Vito Trabucco casted his staple entourage of actors. If you’ve ever seen “Bloody Bloody Bible Camp,” you’ll recognize many faces with the exclusion of George Troester, who plays the crude, unhitched Terrence. However, Troester does fit into the whole seven degrees of Kevin Bacon theory, being a co-star in “Crack Whore” along side Kristina Page and Steven Richards, Angel and The Stranger in their respective roles. Contemporary scream queen Jessica Sonneborn, the lead actress in “Never Open the Door’s” quasi-dual Tess performance, has a director’s credit under her name for her work on “The Haunting of Alice D” starring the iconic Kane Hodder. The 2014 film also rostered supporting actresses Kristina Page and Deborah Venegas, who portrays in Trabucco’s film as Maria, Luke’s wife. Luke is portrayed by Mike Wood with fellow “Bloody Bloody Bible Camp” co-star Matt Aidan as Angel’s fiance. Whew. Overall, the actors click as a group with a dinner room dynamic that’s natural with slightly pretentious moments that don’t really kill the mood. When the story ramps up, performances start to dwindle and overacting starts to unfold. Mike Wood absolutely murders the shower performance with ghastly exposition, but, again, this might be playing the retro card. Sonnerborn does well as the headliner. Her demon-like twin dominates, but just didn’t receive much screen presence in measly 66 minute runtime.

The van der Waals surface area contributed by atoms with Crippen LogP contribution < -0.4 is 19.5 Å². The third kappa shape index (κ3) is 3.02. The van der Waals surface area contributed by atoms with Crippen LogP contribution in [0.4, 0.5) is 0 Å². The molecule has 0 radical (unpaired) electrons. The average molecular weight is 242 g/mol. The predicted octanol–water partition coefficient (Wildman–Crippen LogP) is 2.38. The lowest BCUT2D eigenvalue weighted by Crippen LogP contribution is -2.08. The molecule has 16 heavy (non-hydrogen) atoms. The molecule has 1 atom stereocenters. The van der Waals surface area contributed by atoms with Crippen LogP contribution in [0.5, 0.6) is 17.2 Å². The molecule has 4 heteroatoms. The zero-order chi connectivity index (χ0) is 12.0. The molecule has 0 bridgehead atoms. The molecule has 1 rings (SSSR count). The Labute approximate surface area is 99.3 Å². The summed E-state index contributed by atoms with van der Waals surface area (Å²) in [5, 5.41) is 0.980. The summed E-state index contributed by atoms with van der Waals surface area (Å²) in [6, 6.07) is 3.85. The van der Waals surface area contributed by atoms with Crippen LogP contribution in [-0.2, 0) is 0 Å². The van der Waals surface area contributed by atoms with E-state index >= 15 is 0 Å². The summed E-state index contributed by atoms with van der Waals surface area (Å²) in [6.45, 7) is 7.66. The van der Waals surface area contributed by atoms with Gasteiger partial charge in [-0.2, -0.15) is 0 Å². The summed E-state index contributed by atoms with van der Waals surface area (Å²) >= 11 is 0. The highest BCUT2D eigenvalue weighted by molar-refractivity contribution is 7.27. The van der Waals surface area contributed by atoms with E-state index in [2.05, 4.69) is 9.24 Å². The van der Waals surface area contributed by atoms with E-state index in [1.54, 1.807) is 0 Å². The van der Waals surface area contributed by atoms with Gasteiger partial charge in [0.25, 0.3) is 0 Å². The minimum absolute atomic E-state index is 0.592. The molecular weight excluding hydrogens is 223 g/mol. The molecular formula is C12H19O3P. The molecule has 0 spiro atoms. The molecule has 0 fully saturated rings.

Continuing with the Tess demon, the black and white style fortunately masks most of the low budget special effects with the aid of some great uses of silhouettes and editing. Evil Tess’s pudgy demon sausage fingers dressed with cheap plastic looking fingernail attachments couldn’t fool a fool that they’re razor sharp, but with jagged teeth and glowing eyes encircled by a pitch black ring, she’s a nightmare inducing boogeywoman. Aside from a pair of demonic dispatches with one involving the razor blade finger caps, the effects were safely contained inside the realm of an independent feature. A few spurts of black blood and a handful of stabbings share a common bound of having being what remains of the effects which were executed well enough to serve the intended purpose. Mostly, “Never Open the Door” relied heavily on editing. Editing that involves characters’ hallucinating future or past events, attributing their frantic confusion and life threatening situation toward an endless loop of purgatory.